9 people found this helpful.

I have a question, regarding a 2008 VW EOS. I purchased this vehicle last September and had the first 5000 km ck done in February from the same dealer. I did not drive it much as I was waiting until the summer for an extended trip from western Canada to the East coast. We did this trip in August and September. I got the VW serviced while on the trip at the recommended km which was 16,000 KM. The service department came out and said that the vehicle did not have an oil filter in place and asked who did the service. I told them that it was a VW dealer where I bought it. I made sure that they put that info on the workorder. When I got back home, I contacted the dealer and the sales agent went to the service department, who told him that it was not possible to be missing as a light would come on to indicate a problem. (No light came on) I called VW Canada and they advised me to contact another VW dealer and ask about that matter. Instead I called an independent service shop and they phoned and got two answers. One was that a light may or may not come on, and the other was to take it to a dealer and have a computer check to see if it was done, as this computer readout would tell. They said that may not produce much reassurance as they 'all stick together' in the same area. My questions are: would a light come on if the filter was left out? Would a computer scan show this? Could there be damage down the road because of the above? And what should a person do to get this resolved? I still have warrenty at this time. Thanks Dave

4 people found this helpful.

What kind of wrench do I need to be able to remove the canaster that holds a paper oil filter cartridge in our 2006 Beetle with a 5 cylinder motor? This is not a spin on filter as you mentioned above. Any help would be appreciated

29 people found this helpful.

this post is wrong wrong wrong. To change the oil on a new beetle 2.0 you need a 17mm socket, #20 Torx, M3 12 point internal socket with a 1/2 socket as well as 5mm allen wrench for the drain plug...a huge pain in the ass. the Germans lost the war for a reason...as it was the last qt of oil would not come out of the pan..I have no idea why...have fun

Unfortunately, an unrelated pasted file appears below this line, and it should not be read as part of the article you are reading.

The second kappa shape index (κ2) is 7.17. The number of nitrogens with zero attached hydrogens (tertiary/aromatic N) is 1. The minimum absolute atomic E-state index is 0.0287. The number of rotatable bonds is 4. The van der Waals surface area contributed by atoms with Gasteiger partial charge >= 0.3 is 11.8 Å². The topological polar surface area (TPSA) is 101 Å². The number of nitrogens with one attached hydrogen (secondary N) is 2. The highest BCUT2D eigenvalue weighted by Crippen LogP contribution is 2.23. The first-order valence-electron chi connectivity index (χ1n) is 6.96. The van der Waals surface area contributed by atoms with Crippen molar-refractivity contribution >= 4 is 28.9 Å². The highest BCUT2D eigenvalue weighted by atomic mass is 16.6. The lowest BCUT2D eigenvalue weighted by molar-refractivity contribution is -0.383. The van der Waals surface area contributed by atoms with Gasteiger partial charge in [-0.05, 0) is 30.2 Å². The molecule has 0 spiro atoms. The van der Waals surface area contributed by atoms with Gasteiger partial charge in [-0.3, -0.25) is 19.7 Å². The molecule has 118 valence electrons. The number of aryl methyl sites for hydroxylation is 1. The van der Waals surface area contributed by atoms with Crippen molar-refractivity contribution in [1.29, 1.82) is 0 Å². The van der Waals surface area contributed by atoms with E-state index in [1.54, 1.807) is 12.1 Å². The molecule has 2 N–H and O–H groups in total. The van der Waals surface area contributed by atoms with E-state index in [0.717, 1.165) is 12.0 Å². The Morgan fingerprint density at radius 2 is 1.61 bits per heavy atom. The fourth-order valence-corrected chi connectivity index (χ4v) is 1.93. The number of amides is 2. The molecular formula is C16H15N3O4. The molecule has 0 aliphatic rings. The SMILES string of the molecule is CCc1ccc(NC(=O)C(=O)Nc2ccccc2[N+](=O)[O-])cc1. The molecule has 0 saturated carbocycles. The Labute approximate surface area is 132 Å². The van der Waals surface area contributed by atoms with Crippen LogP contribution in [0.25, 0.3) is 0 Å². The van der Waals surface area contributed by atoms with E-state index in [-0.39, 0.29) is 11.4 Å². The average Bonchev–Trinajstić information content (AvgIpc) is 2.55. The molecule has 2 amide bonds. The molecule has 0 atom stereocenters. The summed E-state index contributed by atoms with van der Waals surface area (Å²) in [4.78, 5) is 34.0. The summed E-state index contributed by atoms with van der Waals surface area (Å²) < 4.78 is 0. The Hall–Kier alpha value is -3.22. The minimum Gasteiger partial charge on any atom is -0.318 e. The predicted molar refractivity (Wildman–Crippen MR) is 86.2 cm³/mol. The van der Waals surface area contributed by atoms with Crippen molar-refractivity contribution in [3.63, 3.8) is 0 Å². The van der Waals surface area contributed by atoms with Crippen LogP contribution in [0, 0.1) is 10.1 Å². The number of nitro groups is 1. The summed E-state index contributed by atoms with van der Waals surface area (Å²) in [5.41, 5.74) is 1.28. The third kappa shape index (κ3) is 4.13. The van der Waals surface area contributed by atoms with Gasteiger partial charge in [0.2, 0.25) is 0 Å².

2 people found this helpful.

Dave if they left the filter out it would not set a light. If they put enough oil into the vehicle you would not know till your next oil change. The filter does nothing more than what it's name is.


Looks as if the original question here was never answered. A Beetle 2.5 has a little valve positioned in the middle of the oil (paper filter element) housing. You can take the cap off it, and gently push up in the center to drain the oil out of that cup, making it a neater process to do an oil and filter change. Be very careful that you re-seat that little valve properly so there isn't a massive oil leak when you re start the engine!

1 people found this helpful.

Your Answer


Looking for a Used Beetle in your area?

CarGurus has 8,183 nationwide Beetle listings starting at $1,600.


Volkswagen Beetle Experts

  • #1
  • #2
    Chris Billings
  • #3
    Tom Demyan
View All

Related Models For Sale

Used MINI Cooper
170 Great Deals out of 9,559 listings starting at $1,800
Used Volkswagen Jetta
414 Great Deals out of 25,285 listings starting at $1,299
Used Jeep Wrangler
248 Great Deals out of 19,067 listings starting at $2,695
Used Ford Mustang
257 Great Deals out of 37,137 listings starting at $2,495
Used Honda Civic
342 Great Deals out of 53,328 listings starting at $1,200
Used Volkswagen Eos
34 Great Deals out of 978 listings starting at $3,300
Used Honda Accord
441 Great Deals out of 101,899 listings starting at $1,200
Used Volkswagen Golf
71 Great Deals out of 4,989 listings starting at $999
Used Volkswagen GTI
76 Great Deals out of 6,360 listings starting at $2,395
Used Volkswagen Passat
328 Great Deals out of 25,737 listings starting at $1,000
Used BMW 3 Series
830 Great Deals out of 32,680 listings starting at $995
Used Toyota Corolla
589 Great Deals out of 67,496 listings starting at $1,449
Used Toyota Camry
755 Great Deals out of 71,672 listings starting at $1,200

Used Cars For Sale

Content submitted by Users is not endorsed by CarGurus, does not express the opinions of CarGurus, and should not be considered reviewed, screened, or approved by CarGurus. Please refer to CarGurus Terms of Use.